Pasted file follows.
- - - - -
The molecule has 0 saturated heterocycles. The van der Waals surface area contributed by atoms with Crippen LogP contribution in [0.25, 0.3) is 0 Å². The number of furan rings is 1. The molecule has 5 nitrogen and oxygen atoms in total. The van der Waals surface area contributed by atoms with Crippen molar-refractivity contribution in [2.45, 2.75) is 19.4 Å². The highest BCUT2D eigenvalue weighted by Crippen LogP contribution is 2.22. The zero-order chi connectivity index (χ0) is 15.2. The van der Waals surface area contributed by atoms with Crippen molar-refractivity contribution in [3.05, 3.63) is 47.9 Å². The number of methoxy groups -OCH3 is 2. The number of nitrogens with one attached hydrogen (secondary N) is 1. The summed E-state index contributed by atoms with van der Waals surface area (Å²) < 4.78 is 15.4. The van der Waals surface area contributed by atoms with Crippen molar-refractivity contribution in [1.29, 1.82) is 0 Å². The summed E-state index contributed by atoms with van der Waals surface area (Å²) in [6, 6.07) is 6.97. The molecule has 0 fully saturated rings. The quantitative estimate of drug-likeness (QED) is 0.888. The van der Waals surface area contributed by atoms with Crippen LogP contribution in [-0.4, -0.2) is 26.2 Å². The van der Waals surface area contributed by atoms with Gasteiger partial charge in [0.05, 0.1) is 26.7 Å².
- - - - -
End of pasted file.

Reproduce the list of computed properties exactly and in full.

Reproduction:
The molecule has 0 saturated heterocycles. The van der Waals surface area contributed by atoms with Crippen LogP contribution in [0.25, 0.3) is 0 Å². The number of furan rings is 1. The molecule has 5 nitrogen and oxygen atoms in total. The van der Waals surface area contributed by atoms with Crippen molar-refractivity contribution in [2.45, 2.75) is 19.4 Å². The highest BCUT2D eigenvalue weighted by Crippen LogP contribution is 2.22. The zero-order chi connectivity index (χ0) is 15.2. The van der Waals surface area contributed by atoms with Crippen molar-refractivity contribution in [3.05, 3.63) is 47.9 Å². The number of methoxy groups -OCH3 is 2. The number of nitrogens with one attached hydrogen (secondary N) is 1. The summed E-state index contributed by atoms with van der Waals surface area (Å²) < 4.78 is 15.4. The van der Waals surface area contributed by atoms with Crippen molar-refractivity contribution in [1.29, 1.82) is 0 Å². The summed E-state index contributed by atoms with van der Waals surface area (Å²) in [6, 6.07) is 6.97. The molecule has 0 fully saturated rings. The quantitative estimate of drug-likeness (QED) is 0.888. The van der Waals surface area contributed by atoms with Crippen LogP contribution in [-0.4, -0.2) is 26.2 Å². The van der Waals surface area contributed by atoms with Gasteiger partial charge in [0.05, 0.1) is 26.7 Å².